Dr Hosking said familial and platonic physical affection is still very important for our wellbeing, especially for older people. “There’s lots of research that says that the older population get their sense of life meaning through the interactions they have with family. The physical interactions that are lost due to social distancing has likely led to many older people living without a sense of meaning.”

While it has been a lonely time for some people, there are still plenty of ways we can connect with others (everyone, call your Granny!). Surely the fact that we live in the technological age means people are more connected than ever, right?

Can technology replace physical intimacy?

The question whether technology enables the feeling of intimacy and closeness between people is a field of study still in its infancy.

Dr Waling found social distancing has accelerated the increased use of dating apps, seeking sex online, cyber-flirting and sexting. A study published last year found that participants in these types of activities not only reported feeling less lonely and depressed but gained a sense of emotional connection from them.

Though there is evidence that the internet can facilitate intimacy, Dr Waling concluded in an article for The Conversation that the online world is no substitute for someone’s physical presence.

So, what to do if you are feeling lonely?

“maintaining good sleep, good exercise and good diet.”

If you are feeling isolated at the moment, psychologist Dr Hosking reckons you are not on your own, “I think one of the big things around this is not to regard it as something that’s abnormal or unusual. A lot of the reactions people are having are normal.”

Dr Hosking believes the added challenges for individuals at this time – not just feelings of loneliness but that of uncertainty, loss of income or sense of purpose “could have large ramifications for our mental health.”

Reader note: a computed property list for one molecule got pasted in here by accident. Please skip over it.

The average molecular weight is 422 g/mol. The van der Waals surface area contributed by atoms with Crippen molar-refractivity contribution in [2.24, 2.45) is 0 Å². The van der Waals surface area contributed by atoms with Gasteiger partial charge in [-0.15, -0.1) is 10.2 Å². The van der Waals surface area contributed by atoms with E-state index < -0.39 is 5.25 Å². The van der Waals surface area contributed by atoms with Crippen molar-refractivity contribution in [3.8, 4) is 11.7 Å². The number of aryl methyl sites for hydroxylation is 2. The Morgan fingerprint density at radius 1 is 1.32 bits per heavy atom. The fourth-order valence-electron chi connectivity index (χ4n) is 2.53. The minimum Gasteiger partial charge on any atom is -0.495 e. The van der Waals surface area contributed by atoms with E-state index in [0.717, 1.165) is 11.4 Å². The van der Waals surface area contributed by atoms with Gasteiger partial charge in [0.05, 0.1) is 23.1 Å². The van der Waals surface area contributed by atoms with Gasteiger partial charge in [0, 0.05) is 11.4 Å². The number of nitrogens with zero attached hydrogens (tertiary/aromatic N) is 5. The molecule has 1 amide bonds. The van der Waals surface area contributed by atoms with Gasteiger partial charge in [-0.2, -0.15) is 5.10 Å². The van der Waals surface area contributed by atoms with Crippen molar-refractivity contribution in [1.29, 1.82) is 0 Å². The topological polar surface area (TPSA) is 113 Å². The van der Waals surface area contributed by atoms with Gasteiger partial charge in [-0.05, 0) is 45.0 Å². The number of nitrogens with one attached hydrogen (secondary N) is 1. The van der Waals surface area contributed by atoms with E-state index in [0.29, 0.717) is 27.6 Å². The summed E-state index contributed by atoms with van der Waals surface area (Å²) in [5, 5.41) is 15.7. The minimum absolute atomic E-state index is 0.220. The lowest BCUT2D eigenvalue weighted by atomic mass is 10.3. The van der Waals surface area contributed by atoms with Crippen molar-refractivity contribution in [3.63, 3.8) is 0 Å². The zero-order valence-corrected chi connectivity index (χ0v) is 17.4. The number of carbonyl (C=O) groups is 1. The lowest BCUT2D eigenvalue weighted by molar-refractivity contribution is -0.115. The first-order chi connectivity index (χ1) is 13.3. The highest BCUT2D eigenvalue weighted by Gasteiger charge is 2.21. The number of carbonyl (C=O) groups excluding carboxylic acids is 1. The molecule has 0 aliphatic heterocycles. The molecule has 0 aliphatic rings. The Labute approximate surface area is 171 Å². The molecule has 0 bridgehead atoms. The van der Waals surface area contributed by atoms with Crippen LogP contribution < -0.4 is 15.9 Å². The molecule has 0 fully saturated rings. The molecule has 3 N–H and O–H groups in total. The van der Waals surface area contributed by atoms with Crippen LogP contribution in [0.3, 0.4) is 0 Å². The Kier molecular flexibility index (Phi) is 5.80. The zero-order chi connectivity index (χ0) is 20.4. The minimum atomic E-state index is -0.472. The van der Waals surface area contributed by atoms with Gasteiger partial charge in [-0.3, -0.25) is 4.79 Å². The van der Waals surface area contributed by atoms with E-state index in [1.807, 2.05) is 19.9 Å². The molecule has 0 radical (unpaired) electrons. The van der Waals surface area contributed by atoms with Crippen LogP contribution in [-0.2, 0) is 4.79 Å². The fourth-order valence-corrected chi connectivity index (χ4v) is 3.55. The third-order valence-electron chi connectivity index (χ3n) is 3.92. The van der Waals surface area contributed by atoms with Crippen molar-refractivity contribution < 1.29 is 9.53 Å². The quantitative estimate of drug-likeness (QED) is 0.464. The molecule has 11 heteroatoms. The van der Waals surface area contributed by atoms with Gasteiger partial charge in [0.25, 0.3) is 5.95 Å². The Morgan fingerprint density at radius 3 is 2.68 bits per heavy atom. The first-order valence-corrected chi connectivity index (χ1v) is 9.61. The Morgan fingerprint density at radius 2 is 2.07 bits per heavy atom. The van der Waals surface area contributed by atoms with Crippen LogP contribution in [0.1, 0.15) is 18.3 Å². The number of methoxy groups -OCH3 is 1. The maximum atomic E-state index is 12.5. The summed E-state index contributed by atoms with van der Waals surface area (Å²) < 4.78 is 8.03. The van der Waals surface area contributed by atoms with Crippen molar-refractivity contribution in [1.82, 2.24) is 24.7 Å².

This sentiment opined by Dr Hosking adds to the volley of health experts around Australia sounding alarm bells over a looming mental health crisis due to the pandemic.

To fight some of the low moods that social distancing is causing, Dr Hosking prescribes maintaining connections with the use of technology, showering pets with affection and “maintaining good sleep, good exercise and a good diet.”

If you would like more in-depth advice from Dr Hosking on combatting the social distancing blues, he co-authored this article.

While social distancing may well have both short and long term effects on our mental wellbeing, we can do our best to relieve some of these by maintaining a healthy lifestyle and partaking in as many positive social interactions as possible – be these through modern technology and social media or where possible, one-on-one time with friends and family.

As for the value of the ‘good ol’ smooch’, it seems obvious that we should get stuck in whenever we are able, as the positive benefits derived through the brains joyous explosion of feel good hormones can do nothing but help lift one’s mood and spirits.

* smooching, making-out, snogging, tonsil hockey, pashing, etc.